Some games just don’t age well. And as much as I hate to admit it, Legend of Mana is one of them.
If you cast your mind back to 1999, when Legend of Mana first released on PlayStation, it’s easy to see how some of its systems were stand-out. There’s no one set path to follow through the game, for example. By placing down map tiles, players can chart their own journey, visiting areas in almost any order and uncovering a variety of stories to play through. These stories are random and unconnected, with no single overarching narrative. For an RPG, it’s an unusual and noteworthy choice.
21 years later, with the release of Legend of Mana Remastered, that lack of a set path is still a novel feature, but one that doesn’t exactly add anything. In fact, the disjointed nature of the narrative strands detracts from the experience. With no real story to follow, it’s hard to truly care about your character and the people they meet on their journey. Yes, your character remains consistent – they’ll level up, learn new skills and get new equipment as you progress, just as they would in any standard RPG – but when you’re jumping from one random story thread to another, it feels as though nothing is worth investing in. In a fleeting moment, that story will be done, and you’ll be on to the next.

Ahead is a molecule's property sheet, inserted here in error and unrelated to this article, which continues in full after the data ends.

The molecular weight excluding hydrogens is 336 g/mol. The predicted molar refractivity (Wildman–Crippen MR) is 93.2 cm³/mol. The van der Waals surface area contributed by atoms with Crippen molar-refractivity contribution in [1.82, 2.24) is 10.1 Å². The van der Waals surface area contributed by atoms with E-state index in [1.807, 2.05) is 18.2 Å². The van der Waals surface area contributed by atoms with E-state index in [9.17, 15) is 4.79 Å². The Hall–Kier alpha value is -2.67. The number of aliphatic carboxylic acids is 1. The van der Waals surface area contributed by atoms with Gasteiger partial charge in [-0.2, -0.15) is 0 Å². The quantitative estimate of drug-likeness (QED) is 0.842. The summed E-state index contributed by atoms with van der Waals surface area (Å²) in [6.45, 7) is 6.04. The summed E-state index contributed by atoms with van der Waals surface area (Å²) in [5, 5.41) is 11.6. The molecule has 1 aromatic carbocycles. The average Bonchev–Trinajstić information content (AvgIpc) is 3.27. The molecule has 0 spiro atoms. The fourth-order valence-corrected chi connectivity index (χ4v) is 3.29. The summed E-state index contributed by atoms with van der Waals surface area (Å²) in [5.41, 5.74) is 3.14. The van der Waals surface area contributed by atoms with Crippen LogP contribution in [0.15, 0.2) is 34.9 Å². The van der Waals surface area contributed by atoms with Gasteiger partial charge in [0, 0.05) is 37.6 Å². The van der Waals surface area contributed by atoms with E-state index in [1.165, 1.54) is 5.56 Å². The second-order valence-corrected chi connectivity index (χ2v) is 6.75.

With absolutely no hand-holding whatsoever, it’s not always clear what your next step should be, either. If you have a new item to place on your map, you’ll put it down and see what the new location offers to you. But sometimes you might have to simply visit past locations to see if anything has changed. Even when you do have a mission to complete, its goal is often vague, and you’ll simply spend time wandering around a labyrinthine location to see what you stumble upon.
A lot of quests follow the same pattern: make your way through an environment in order to find a boss to beat. Bring it down, and that’s it – story over. Occasionally, you’ll have some environmental puzzles to solve in order to find where you need to go. But more often than not you’ll simply be making your way through a labyrinth of connected screens, going back and forth until you find the right way.